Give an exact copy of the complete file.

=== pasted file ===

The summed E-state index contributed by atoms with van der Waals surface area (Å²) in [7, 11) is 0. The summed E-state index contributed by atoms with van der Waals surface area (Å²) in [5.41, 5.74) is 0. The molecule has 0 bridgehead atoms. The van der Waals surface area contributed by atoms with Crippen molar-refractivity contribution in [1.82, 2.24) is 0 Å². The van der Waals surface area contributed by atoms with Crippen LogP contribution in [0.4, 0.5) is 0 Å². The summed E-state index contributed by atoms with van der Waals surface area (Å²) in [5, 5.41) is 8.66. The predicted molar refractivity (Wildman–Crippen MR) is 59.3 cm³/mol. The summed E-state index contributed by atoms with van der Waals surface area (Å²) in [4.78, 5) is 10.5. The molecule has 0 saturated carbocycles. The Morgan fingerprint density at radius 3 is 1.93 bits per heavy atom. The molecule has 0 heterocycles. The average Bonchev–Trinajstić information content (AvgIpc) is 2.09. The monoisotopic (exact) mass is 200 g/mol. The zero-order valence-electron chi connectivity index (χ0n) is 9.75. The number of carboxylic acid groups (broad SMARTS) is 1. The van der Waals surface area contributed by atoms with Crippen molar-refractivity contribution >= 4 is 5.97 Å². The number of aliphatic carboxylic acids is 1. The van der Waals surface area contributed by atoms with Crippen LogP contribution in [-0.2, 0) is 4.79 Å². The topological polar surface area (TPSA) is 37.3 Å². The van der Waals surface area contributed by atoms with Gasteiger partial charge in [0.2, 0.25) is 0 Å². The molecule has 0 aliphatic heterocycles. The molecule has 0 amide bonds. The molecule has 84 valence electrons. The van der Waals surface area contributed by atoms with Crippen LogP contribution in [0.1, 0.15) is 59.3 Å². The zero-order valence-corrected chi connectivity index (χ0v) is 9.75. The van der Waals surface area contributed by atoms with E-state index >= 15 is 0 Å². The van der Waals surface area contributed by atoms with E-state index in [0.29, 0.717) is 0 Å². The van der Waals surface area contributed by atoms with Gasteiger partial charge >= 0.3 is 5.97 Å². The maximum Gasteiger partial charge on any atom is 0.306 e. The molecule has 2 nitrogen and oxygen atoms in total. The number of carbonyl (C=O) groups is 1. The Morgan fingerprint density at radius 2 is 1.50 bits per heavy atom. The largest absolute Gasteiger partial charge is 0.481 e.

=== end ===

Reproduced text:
The summed E-state index contributed by atoms with van der Waals surface area (Å²) in [7, 11) is 0. The summed E-state index contributed by atoms with van der Waals surface area (Å²) in [5.41, 5.74) is 0. The molecule has 0 bridgehead atoms. The van der Waals surface area contributed by atoms with Crippen molar-refractivity contribution in [1.82, 2.24) is 0 Å². The van der Waals surface area contributed by atoms with Crippen LogP contribution in [0.4, 0.5) is 0 Å². The summed E-state index contributed by atoms with van der Waals surface area (Å²) in [5, 5.41) is 8.66. The predicted molar refractivity (Wildman–Crippen MR) is 59.3 cm³/mol. The summed E-state index contributed by atoms with van der Waals surface area (Å²) in [4.78, 5) is 10.5. The molecule has 0 saturated carbocycles. The Morgan fingerprint density at radius 3 is 1.93 bits per heavy atom. The molecule has 0 heterocycles. The average Bonchev–Trinajstić information content (AvgIpc) is 2.09. The monoisotopic (exact) mass is 200 g/mol. The zero-order valence-electron chi connectivity index (χ0n) is 9.75. The number of carboxylic acid groups (broad SMARTS) is 1. The van der Waals surface area contributed by atoms with Crippen molar-refractivity contribution >= 4 is 5.97 Å². The number of aliphatic carboxylic acids is 1. The van der Waals surface area contributed by atoms with Crippen LogP contribution in [-0.2, 0) is 4.79 Å². The topological polar surface area (TPSA) is 37.3 Å². The van der Waals surface area contributed by atoms with Gasteiger partial charge in [0.2, 0.25) is 0 Å². The molecule has 0 aliphatic heterocycles. The molecule has 0 amide bonds. The molecule has 84 valence electrons. The van der Waals surface area contributed by atoms with Crippen LogP contribution in [0.1, 0.15) is 59.3 Å². The zero-order valence-corrected chi connectivity index (χ0v) is 9.75. The van der Waals surface area contributed by atoms with E-state index >= 15 is 0 Å². The van der Waals surface area contributed by atoms with E-state index in [0.29, 0.717) is 0 Å². The van der Waals surface area contributed by atoms with Gasteiger partial charge >= 0.3 is 5.97 Å². The maximum Gasteiger partial charge on any atom is 0.306 e. The molecule has 2 nitrogen and oxygen atoms in total. The number of carbonyl (C=O) groups is 1. The Morgan fingerprint density at radius 2 is 1.50 bits per heavy atom. The largest absolute Gasteiger partial charge is 0.481 e.